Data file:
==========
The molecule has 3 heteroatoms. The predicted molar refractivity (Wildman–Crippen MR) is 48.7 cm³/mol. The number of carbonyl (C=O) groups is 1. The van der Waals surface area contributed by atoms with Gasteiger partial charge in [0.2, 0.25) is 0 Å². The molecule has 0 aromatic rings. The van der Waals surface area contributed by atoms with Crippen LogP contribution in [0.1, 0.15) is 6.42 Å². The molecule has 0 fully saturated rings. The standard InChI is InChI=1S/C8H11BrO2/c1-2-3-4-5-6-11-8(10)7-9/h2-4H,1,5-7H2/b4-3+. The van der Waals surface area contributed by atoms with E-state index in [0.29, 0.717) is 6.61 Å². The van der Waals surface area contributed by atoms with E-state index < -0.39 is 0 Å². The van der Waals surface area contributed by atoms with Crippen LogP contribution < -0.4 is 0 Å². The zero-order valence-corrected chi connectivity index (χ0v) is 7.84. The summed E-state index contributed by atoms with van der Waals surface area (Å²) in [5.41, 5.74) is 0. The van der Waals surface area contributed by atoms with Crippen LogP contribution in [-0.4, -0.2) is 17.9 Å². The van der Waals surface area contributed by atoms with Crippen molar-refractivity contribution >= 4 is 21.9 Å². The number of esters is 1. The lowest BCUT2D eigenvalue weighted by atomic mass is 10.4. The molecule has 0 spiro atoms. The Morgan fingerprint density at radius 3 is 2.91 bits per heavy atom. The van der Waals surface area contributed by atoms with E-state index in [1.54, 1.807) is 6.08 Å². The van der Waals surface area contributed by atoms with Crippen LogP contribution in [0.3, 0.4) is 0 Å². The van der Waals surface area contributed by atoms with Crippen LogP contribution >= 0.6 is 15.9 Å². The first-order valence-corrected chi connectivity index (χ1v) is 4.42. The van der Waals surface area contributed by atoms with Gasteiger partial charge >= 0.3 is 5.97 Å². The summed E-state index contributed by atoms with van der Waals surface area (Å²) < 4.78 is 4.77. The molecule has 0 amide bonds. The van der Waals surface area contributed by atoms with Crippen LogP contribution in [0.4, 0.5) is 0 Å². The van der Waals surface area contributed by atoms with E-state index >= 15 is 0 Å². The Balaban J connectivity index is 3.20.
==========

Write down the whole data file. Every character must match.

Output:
The molecule has 3 heteroatoms. The predicted molar refractivity (Wildman–Crippen MR) is 48.7 cm³/mol. The number of carbonyl (C=O) groups is 1. The van der Waals surface area contributed by atoms with Gasteiger partial charge in [0.2, 0.25) is 0 Å². The molecule has 0 aromatic rings. The van der Waals surface area contributed by atoms with Crippen LogP contribution in [0.1, 0.15) is 6.42 Å². The molecule has 0 fully saturated rings. The standard InChI is InChI=1S/C8H11BrO2/c1-2-3-4-5-6-11-8(10)7-9/h2-4H,1,5-7H2/b4-3+. The van der Waals surface area contributed by atoms with E-state index in [0.29, 0.717) is 6.61 Å². The van der Waals surface area contributed by atoms with E-state index < -0.39 is 0 Å². The van der Waals surface area contributed by atoms with Crippen LogP contribution < -0.4 is 0 Å². The zero-order valence-corrected chi connectivity index (χ0v) is 7.84. The summed E-state index contributed by atoms with van der Waals surface area (Å²) in [5.41, 5.74) is 0. The van der Waals surface area contributed by atoms with Crippen LogP contribution in [-0.4, -0.2) is 17.9 Å². The van der Waals surface area contributed by atoms with Crippen molar-refractivity contribution >= 4 is 21.9 Å². The number of esters is 1. The lowest BCUT2D eigenvalue weighted by atomic mass is 10.4. The molecule has 0 spiro atoms. The Morgan fingerprint density at radius 3 is 2.91 bits per heavy atom. The van der Waals surface area contributed by atoms with E-state index in [1.54, 1.807) is 6.08 Å². The van der Waals surface area contributed by atoms with Crippen LogP contribution in [0.3, 0.4) is 0 Å². The van der Waals surface area contributed by atoms with Crippen LogP contribution >= 0.6 is 15.9 Å². The first-order valence-corrected chi connectivity index (χ1v) is 4.42. The van der Waals surface area contributed by atoms with Gasteiger partial charge >= 0.3 is 5.97 Å². The summed E-state index contributed by atoms with van der Waals surface area (Å²) < 4.78 is 4.77. The molecule has 0 amide bonds. The van der Waals surface area contributed by atoms with Crippen LogP contribution in [0.4, 0.5) is 0 Å². The van der Waals surface area contributed by atoms with E-state index >= 15 is 0 Å². The Balaban J connectivity index is 3.20.